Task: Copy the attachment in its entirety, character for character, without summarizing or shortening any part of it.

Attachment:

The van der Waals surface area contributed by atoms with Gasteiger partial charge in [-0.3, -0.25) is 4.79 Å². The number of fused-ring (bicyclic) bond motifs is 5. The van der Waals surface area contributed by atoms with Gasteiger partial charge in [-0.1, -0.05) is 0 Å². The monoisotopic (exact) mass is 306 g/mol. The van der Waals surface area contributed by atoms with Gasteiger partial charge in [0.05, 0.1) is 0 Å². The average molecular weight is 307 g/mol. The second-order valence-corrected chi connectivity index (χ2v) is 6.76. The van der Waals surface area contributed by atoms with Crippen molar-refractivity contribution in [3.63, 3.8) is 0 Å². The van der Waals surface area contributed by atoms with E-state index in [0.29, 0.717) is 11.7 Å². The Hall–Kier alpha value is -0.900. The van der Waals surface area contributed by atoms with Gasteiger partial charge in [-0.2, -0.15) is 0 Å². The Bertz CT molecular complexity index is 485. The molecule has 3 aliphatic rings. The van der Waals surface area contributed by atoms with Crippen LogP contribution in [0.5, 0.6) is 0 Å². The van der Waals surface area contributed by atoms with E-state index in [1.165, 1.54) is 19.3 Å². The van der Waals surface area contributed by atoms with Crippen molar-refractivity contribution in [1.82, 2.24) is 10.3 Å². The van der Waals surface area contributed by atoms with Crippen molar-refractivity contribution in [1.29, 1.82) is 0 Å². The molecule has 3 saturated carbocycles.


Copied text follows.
The van der Waals surface area contributed by atoms with Gasteiger partial charge in [-0.3, -0.25) is 4.79 Å². The number of fused-ring (bicyclic) bond motifs is 5. The van der Waals surface area contributed by atoms with Gasteiger partial charge in [-0.1, -0.05) is 0 Å². The monoisotopic (exact) mass is 306 g/mol. The van der Waals surface area contributed by atoms with Gasteiger partial charge in [0.05, 0.1) is 0 Å². The average molecular weight is 307 g/mol. The second-order valence-corrected chi connectivity index (χ2v) is 6.76. The van der Waals surface area contributed by atoms with Crippen molar-refractivity contribution in [3.63, 3.8) is 0 Å². The van der Waals surface area contributed by atoms with E-state index in [0.29, 0.717) is 11.7 Å². The Hall–Kier alpha value is -0.900. The van der Waals surface area contributed by atoms with Gasteiger partial charge in [-0.2, -0.15) is 0 Å². The Bertz CT molecular complexity index is 485. The molecule has 3 aliphatic rings. The van der Waals surface area contributed by atoms with Crippen LogP contribution in [0.5, 0.6) is 0 Å². The van der Waals surface area contributed by atoms with E-state index in [1.165, 1.54) is 19.3 Å². The van der Waals surface area contributed by atoms with Crippen molar-refractivity contribution in [1.82, 2.24) is 10.3 Å². The van der Waals surface area contributed by atoms with Crippen molar-refractivity contribution in [1.29, 1.82) is 0 Å². The molecule has 3 saturated carbocycles.